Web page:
Top tip

Check your bill to see what date your energy contract ends. If it’s not there, chances are you don’t have a current contract and you’ll be on incredibly expensive deemed rates

Shop around for energy suppliers

Like airfares and hotels, there’s a lot of choice and competition out there, which also means there are lots of deals. Unlike hotels, energy is a commodity, meaning there’s no difference in quality. The only real differences are service – if things go wrong – and price. For that reason, it’s important to get as many quotes as you can.

Thankfully, getting quotes is now incredibly easy. There are a number of online services that let you compare the lowest prices, which can be easily found with a Google search. The best sites let you compare by entering your premises details, and will then reveal prices on screen. Sites like and are among the few that offer online prices.

Other services will require you to fill out a form, and wait for a call back. They’ll generally be more expensive, as they need to pay for call centre staff.

Always ask a broker what their commission is. If they avoid answering with a number,​ tell you they’re free, or say they’ve negotiated special rates with the energy companies, they're misleading you.

Should I switch or just renew?

When your contract ends, you’ll probably be offered a new one by your energy company. However, energy companies usually work by offering lower prices to new customers, and then increasing the price when the customer renews after the first year. It’s a ‘loss-leader’ pricing approach. So, even if you love your energy company, it’s worth checking the market just to keep them honest. Don’t just automatically renew.

Unfortunately, the business energy market is less transparent than domestic energy, but by being savvy, you can save your business a lot of money – in some cases thousands – especially if you haven’t switched or signed a new contract in the last 12 months.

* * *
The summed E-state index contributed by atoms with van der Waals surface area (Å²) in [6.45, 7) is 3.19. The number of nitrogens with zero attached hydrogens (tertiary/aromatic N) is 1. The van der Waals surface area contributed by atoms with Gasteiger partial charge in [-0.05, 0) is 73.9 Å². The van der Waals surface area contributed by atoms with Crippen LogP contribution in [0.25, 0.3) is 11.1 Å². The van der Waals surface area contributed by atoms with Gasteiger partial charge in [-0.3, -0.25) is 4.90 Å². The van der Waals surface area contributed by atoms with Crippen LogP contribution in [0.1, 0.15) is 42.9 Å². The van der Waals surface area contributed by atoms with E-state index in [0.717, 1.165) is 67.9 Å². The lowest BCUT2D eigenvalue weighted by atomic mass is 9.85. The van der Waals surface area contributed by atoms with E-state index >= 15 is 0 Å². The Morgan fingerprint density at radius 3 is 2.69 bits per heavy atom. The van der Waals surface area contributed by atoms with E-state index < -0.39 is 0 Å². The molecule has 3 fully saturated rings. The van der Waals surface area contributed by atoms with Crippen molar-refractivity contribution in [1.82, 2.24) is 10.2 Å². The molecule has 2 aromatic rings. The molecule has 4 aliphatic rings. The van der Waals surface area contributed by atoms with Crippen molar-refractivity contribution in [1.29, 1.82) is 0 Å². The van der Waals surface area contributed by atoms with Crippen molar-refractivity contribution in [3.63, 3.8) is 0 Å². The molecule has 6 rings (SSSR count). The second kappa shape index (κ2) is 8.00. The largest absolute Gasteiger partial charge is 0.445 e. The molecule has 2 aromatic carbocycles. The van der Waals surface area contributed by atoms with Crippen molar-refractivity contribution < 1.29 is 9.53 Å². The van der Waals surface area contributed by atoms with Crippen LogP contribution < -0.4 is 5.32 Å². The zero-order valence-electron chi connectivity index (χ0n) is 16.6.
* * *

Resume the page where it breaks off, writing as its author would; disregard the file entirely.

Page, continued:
The key things to remember:

  1. Go online to get a range of prices. Use sites that show prices online as they’ll generally be cheaper than phone-based brokers. Its quick to do, and pressure-free.
  2. Dealing with a broker or telesales person? Ask what their commission is. If they say they’re free, or that they’ve negotiated special rates with the energy companies and don’t directly answer, avoid them.
  3. Beware ‘rollover’ and deemed rates; they’ll often be 100% more expensive than a standard contracted rate. If you haven’t actively signed a new contract in the last 12 months, you could be on one of these.

Finally, for peace of mind, switching energy supplier will not affect your energy supply. Energy suppliers don’t actually deliver the energy to your premises, they just bill you for it.

About the author

Nick Dwan has worked in energy markets globally. He previously led strategy and development at one of the biggest, and most trusted, energy companies in Australasia. He now leads Energy Scanner, which directly connects small businesses with the cheapest deals from energy suppliers.